Then there was Bush (named after George Bush the 1st who wasn’t much liked in our circles). He was Beagle-shaped but pure black, small with much shorter legs than all the rest. I think he was a Dachshund and black Labrador mix. What he lacked in size, he made up in mischief. He suffered from classic ‘small dog syndrome’ and would flare up into temper when teased. He was always full of zip, ran around like a loon and was hyper-excitable. He was the deadliest when it came to attacking unsuspecting neighbours. He never tried to bite anyone living in the house but anyone not resident was fair game to him. He was very sly in his approach. He would approach from the back or side silently then just before he got to his victim’s feet, he would give his high-pitched bark and nip at their heels. He didn’t succeed mostly because the bark was a giveaway. He did bite a poor old distant aunty/granny once. She came to visit, bearing a bag of fresh oranges for us and Bush had got out of the dog house. He especially loved black bags so when he spotted this, he attacked and she was too slow to react so he bit her on the calf. She had to go to hospital for a rabies shot and for years after, she would open the gate and peer in. She didn’t come into the house unescorted for a long time and even when we checked to make sure he was safely in the dog house, she was nervous every time she came. Naughty Bush!
My last dog was Mimi. He was the best looking of all. He was a hybrid of all above dogs probably. He looked a little like a collie but tall like Whiskey with a hint of Labrador. He was white with a few large brown spots and brown patches over his eyes. He was in Killer’s last litter. At this stage, we had 8 grown dogs plus 2 grey hounds we were watching for my uncle. We all knew we shouldn’t keep any of the new litter but that was all out of the window when I woke up to find Killer’s six babies. They were the fluffiest, cutest round little puppies. I fell in love with Mimi at first and I was determined to have him. I named him despite my mama’s discouragement. My sister too had designs on another so a 2nd was named. When they were 4 days old, one of the puppies fell ill and died in a day or 2. Over the next 2 weeks, 4 died. Killer and my sister and I were beside ourselves with grief. The best looking litter and they were dying one after the other. Prior to this, I don’t remember ever losing a puppy. Mimi and a girl puppy promised to my mama’s friend survived. My mama didn’t have the heart to take him after all the tears shed over the other puppies so he stayed. He was full of life and he grew rapidly. He was very boisterous and playful, restless like me so we were inseparable until he was old enough to move into the dog house. He would lick me wherever he could reach and race me. And he was always begging for a rub. He ate whatever I was eating and drank whatever I drank. He was the most loyal of all.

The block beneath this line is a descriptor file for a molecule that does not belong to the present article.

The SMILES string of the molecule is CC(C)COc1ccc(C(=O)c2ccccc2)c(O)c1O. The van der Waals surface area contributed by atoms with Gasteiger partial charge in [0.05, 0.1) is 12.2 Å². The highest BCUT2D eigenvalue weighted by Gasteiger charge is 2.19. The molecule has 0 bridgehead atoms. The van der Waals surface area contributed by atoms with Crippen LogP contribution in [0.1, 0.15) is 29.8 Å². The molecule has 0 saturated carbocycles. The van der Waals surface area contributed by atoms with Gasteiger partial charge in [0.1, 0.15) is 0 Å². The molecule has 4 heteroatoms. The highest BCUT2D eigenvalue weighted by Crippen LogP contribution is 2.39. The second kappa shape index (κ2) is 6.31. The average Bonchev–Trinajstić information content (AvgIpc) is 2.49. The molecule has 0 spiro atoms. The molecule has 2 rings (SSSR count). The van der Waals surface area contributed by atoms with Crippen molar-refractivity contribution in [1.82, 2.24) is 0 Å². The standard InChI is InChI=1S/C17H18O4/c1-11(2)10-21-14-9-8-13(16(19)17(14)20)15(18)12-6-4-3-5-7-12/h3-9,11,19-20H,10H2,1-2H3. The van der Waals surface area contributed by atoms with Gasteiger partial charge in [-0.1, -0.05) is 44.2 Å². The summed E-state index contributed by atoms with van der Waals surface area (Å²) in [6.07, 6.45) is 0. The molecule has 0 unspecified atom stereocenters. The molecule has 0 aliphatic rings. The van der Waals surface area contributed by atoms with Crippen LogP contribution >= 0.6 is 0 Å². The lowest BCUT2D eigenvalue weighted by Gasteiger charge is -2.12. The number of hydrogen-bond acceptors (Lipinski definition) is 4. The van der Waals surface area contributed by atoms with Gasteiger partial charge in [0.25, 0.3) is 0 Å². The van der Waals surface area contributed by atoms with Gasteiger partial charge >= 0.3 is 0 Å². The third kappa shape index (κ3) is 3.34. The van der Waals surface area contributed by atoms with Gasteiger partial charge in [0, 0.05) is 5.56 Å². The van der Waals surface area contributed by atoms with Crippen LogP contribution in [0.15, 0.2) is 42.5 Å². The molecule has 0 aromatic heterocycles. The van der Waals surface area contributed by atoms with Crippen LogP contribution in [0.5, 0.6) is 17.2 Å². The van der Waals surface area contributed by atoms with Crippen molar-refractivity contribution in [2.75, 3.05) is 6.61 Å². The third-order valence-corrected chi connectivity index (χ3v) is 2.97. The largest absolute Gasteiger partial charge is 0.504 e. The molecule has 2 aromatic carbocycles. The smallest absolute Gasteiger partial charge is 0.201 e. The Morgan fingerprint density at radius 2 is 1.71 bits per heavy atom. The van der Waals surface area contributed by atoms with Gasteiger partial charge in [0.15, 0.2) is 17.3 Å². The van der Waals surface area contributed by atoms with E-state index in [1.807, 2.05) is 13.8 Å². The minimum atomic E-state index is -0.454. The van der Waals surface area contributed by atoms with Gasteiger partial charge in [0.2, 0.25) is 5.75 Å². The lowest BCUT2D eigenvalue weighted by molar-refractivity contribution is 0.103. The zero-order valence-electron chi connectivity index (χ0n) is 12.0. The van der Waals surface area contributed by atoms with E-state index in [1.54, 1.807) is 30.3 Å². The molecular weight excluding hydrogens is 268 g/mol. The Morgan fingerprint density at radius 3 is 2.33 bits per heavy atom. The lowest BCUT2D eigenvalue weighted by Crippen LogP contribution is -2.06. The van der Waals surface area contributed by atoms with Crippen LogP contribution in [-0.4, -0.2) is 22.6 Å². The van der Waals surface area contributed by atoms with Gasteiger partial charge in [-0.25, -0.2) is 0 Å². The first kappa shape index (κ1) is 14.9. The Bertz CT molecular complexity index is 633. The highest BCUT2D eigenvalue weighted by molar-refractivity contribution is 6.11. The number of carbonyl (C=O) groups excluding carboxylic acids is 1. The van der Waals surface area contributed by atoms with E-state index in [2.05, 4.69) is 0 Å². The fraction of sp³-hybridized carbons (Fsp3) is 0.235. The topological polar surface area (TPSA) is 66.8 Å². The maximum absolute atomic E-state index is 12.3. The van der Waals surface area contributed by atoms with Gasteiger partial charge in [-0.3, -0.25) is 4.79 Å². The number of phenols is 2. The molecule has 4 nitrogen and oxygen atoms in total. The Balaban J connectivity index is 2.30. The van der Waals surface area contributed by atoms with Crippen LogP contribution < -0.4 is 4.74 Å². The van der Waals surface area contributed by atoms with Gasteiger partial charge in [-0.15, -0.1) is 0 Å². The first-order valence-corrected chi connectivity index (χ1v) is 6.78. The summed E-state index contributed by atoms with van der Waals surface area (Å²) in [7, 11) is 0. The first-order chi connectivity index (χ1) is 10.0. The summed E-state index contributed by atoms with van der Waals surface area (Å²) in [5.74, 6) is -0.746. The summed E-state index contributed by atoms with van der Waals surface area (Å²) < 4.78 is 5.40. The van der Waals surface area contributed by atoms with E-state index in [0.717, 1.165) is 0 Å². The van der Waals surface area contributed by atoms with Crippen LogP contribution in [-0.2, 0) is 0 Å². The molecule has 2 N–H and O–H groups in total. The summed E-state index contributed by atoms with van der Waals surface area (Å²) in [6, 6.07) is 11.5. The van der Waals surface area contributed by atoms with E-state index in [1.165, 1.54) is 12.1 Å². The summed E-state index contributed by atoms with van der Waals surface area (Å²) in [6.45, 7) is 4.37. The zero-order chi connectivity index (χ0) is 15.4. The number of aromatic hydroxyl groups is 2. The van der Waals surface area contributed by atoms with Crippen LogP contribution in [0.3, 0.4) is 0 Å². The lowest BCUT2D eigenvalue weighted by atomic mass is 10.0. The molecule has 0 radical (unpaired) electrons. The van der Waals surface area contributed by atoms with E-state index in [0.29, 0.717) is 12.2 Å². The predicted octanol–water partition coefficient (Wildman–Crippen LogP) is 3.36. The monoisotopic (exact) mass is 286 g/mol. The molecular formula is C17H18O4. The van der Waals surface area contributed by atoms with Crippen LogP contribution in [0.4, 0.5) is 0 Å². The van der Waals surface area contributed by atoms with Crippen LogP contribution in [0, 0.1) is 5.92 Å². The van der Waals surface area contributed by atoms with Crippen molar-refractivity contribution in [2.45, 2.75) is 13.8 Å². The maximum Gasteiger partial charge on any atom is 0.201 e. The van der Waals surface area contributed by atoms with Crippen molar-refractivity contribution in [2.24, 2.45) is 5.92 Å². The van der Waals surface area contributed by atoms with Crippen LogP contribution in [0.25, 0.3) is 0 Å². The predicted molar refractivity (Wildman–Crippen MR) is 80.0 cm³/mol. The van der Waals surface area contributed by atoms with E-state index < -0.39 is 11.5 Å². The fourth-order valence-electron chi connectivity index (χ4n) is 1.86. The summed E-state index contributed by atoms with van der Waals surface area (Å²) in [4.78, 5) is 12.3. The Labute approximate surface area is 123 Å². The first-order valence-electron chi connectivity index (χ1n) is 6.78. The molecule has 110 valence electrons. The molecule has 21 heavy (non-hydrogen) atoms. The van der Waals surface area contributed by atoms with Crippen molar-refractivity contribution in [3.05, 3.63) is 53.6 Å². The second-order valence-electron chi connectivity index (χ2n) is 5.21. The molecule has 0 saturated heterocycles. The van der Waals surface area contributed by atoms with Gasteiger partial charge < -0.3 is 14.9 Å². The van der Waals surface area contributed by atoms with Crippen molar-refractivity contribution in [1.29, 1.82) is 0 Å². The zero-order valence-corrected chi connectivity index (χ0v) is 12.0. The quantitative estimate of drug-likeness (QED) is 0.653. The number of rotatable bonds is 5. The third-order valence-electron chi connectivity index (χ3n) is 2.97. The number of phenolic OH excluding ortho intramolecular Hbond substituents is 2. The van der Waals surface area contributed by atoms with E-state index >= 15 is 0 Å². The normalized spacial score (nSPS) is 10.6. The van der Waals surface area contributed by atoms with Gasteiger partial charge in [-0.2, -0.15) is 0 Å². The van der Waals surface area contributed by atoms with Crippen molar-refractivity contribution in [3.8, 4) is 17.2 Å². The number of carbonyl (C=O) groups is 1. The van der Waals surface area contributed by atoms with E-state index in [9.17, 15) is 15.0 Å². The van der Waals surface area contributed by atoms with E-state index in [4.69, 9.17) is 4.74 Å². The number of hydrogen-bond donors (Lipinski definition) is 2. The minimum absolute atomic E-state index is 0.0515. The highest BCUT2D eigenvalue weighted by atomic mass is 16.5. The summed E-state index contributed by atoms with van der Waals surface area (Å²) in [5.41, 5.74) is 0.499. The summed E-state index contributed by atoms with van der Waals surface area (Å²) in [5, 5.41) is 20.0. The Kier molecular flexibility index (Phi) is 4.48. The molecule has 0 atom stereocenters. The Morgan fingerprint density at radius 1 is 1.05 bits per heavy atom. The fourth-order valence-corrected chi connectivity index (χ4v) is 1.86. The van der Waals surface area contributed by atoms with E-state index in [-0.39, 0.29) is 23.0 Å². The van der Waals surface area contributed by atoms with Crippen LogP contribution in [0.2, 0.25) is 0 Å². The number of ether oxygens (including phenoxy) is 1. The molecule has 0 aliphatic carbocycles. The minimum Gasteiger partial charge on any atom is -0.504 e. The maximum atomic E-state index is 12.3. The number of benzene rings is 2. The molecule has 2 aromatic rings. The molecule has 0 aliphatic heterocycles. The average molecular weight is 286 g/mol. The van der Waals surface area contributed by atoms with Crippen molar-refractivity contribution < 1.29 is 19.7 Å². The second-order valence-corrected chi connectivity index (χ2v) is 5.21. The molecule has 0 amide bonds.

Sad ending to this love story: when we moved to England, my mama asked a neighbour to look after them and gave them money for food. I don’t know the full details of it but it was 2 years before we went back. By then, they were all gone. Presumably they all died. I felt bad then and still feel bad now. I suspect they pined to death because all the love was taken away and the house stood empty. I really hope their ends were quick and painless because they were true friends growing up. I like to believe that all dogs go to heaven. Because let’s face it, why wouldn’t they?